- Math specialist Harry O’Malley embeds game mechanics in his classroom at Williamsville Central School District in Williamsville, New York, he wrote in Edutopia. By turning math into a game, he writes, students are engaged in approaching tangible problems and using multiple strategies to solve them.
- O'Malley breaks down the process into four smaller items to better engage students: an introduction, physical exploration, student presentation and formal learning, where teachers transition to more direct instruction.
- Throughout the process, O’Malley continues to assess what his students are learning, both by talking to them during different phases of the game as well as using opportunities for assessment within formal learning.
Using game-based methods is on the rise in classrooms as educators are discovering that this educational tool can enhance student learning. Students want to take part in the activity, and regardless of skill or knowledge level, they are still able to make meaningful contributions both for the group and for their own learning.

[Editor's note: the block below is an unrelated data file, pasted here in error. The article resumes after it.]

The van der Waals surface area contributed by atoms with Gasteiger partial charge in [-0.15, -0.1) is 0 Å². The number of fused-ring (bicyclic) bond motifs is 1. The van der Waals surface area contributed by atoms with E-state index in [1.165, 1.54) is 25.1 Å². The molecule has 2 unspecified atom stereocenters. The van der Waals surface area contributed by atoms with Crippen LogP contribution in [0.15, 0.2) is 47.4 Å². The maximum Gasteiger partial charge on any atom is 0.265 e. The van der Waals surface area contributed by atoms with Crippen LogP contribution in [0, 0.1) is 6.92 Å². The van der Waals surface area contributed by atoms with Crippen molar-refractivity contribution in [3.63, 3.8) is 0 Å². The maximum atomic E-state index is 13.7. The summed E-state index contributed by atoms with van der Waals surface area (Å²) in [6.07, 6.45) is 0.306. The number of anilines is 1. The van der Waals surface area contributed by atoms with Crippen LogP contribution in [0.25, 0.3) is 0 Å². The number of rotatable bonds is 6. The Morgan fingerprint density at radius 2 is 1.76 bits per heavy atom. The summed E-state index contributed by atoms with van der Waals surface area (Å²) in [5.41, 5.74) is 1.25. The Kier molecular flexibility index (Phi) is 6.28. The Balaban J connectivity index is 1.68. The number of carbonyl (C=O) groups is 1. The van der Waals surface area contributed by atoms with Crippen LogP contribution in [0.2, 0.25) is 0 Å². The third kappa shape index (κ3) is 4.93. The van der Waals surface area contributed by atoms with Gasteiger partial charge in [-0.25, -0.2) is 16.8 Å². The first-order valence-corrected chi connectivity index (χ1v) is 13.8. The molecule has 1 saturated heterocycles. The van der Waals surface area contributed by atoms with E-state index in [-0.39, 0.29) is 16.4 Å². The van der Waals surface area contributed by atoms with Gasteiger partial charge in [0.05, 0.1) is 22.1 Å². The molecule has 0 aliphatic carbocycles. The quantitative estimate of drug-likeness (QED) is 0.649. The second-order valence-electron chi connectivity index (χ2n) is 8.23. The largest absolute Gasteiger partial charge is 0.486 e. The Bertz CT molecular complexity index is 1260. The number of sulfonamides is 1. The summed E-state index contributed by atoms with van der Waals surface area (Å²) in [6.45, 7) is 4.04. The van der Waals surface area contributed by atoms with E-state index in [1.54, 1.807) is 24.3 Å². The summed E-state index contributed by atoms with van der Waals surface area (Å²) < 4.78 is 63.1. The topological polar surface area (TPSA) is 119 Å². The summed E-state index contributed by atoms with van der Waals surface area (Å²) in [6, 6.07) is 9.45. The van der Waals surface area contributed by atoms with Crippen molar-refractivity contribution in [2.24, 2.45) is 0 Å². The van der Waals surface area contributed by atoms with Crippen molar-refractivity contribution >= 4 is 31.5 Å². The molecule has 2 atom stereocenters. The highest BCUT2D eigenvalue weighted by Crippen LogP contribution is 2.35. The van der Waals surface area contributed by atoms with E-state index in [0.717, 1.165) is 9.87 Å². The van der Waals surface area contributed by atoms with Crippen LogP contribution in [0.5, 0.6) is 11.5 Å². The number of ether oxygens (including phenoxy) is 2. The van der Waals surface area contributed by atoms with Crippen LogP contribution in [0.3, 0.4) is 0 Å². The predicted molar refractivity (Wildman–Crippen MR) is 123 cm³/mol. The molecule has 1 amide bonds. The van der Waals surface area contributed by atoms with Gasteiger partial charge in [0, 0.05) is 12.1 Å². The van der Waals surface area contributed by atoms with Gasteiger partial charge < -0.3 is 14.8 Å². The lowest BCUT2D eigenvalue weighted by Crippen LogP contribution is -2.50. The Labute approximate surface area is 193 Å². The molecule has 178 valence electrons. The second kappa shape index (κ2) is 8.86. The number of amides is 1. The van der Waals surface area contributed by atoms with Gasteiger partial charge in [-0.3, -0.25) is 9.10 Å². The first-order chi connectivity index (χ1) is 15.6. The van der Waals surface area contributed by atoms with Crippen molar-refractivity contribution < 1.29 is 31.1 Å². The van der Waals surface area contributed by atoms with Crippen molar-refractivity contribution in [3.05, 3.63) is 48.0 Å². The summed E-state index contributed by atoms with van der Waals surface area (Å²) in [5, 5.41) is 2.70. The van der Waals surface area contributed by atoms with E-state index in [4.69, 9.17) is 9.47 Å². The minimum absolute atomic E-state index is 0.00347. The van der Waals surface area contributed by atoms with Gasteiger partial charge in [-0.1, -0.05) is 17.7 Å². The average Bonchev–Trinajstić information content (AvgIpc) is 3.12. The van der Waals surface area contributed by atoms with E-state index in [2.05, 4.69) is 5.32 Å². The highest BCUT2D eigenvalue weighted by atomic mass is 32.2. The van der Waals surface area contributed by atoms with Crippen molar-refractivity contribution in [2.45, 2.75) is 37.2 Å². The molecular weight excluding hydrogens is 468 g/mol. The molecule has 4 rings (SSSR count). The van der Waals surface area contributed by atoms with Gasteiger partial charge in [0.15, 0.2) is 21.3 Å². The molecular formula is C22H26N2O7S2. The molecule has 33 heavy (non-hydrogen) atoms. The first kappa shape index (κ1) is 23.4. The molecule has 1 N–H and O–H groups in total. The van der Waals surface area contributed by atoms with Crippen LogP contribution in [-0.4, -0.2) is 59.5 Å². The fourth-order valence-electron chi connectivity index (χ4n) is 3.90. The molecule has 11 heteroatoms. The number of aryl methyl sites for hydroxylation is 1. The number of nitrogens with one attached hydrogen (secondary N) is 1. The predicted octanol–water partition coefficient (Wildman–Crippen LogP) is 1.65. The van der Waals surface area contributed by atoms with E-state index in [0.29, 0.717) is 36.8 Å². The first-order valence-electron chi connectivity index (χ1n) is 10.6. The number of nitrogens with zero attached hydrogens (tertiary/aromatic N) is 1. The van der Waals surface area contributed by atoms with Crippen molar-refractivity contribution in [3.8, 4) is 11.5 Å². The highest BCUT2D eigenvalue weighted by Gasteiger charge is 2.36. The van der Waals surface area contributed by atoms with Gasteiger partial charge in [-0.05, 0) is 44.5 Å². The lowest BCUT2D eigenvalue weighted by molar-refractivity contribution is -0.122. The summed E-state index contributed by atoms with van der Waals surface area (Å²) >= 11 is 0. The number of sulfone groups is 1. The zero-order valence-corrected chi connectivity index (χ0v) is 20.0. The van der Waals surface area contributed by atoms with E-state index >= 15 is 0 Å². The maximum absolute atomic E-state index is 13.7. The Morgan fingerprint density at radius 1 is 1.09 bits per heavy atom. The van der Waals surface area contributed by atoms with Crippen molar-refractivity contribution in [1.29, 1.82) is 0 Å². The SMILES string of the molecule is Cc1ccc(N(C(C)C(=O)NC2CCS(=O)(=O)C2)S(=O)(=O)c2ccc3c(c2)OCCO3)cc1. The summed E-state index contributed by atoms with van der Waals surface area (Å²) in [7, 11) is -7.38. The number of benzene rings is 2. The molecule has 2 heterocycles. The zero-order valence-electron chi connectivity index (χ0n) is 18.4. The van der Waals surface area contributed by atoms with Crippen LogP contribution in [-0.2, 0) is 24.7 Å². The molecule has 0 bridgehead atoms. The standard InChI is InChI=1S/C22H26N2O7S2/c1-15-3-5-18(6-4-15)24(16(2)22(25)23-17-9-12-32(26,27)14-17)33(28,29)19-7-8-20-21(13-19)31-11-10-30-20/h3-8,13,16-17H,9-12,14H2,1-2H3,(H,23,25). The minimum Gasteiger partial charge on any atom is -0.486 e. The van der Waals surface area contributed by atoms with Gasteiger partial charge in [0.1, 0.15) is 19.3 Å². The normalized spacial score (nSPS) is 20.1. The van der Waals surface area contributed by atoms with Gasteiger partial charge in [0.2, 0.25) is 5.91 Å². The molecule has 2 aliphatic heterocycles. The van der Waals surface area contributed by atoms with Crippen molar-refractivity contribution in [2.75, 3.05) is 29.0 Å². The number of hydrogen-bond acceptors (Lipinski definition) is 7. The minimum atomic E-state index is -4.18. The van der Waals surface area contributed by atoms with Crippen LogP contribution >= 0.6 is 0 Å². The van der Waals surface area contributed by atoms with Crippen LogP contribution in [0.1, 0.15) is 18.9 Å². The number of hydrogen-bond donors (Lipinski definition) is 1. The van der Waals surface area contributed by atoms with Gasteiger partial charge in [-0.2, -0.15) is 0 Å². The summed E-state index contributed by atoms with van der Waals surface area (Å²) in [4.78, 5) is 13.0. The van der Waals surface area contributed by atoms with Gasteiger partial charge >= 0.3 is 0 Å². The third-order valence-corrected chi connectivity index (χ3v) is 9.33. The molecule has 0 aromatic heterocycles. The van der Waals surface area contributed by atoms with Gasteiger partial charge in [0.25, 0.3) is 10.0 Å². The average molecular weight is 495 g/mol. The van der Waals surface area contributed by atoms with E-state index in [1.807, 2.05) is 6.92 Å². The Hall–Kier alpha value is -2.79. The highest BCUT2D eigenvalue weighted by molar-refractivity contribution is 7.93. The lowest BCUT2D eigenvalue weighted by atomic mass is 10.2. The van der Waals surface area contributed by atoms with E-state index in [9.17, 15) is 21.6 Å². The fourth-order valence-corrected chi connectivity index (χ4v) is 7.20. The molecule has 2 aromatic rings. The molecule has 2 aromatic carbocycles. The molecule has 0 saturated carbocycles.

While O'Malley's story demonstrates its usefulness in teaching math, game-based learning methods can also be interwoven into a variety of subjects, making learning potentially easier, more engaging and likely more fun for students. In addition to math, the same techniques can be applied to English language arts, foreign language classes and other subjects, too. For example, on the Teachers of English as a Second Language website, the organization highlights dozens of ways to transform language lessons, writing and math into games including the Survivor Spelling Game, Mystery Object, The Grandfather and Name the Place.
Kids enjoy playing games and having fun. But it's not all about the enjoyment — the activity also taps into active learning and is championed by the California State University, Los Angeles in the chemistry and biochemistry department as one of the best ways to illustrate “the scientific method.” Engaging students, combined with giving them the opportunity to play active roles in their own learning, turn a classroom into a more dynamic environment that reminds young learners these subjects aren't so boring after all.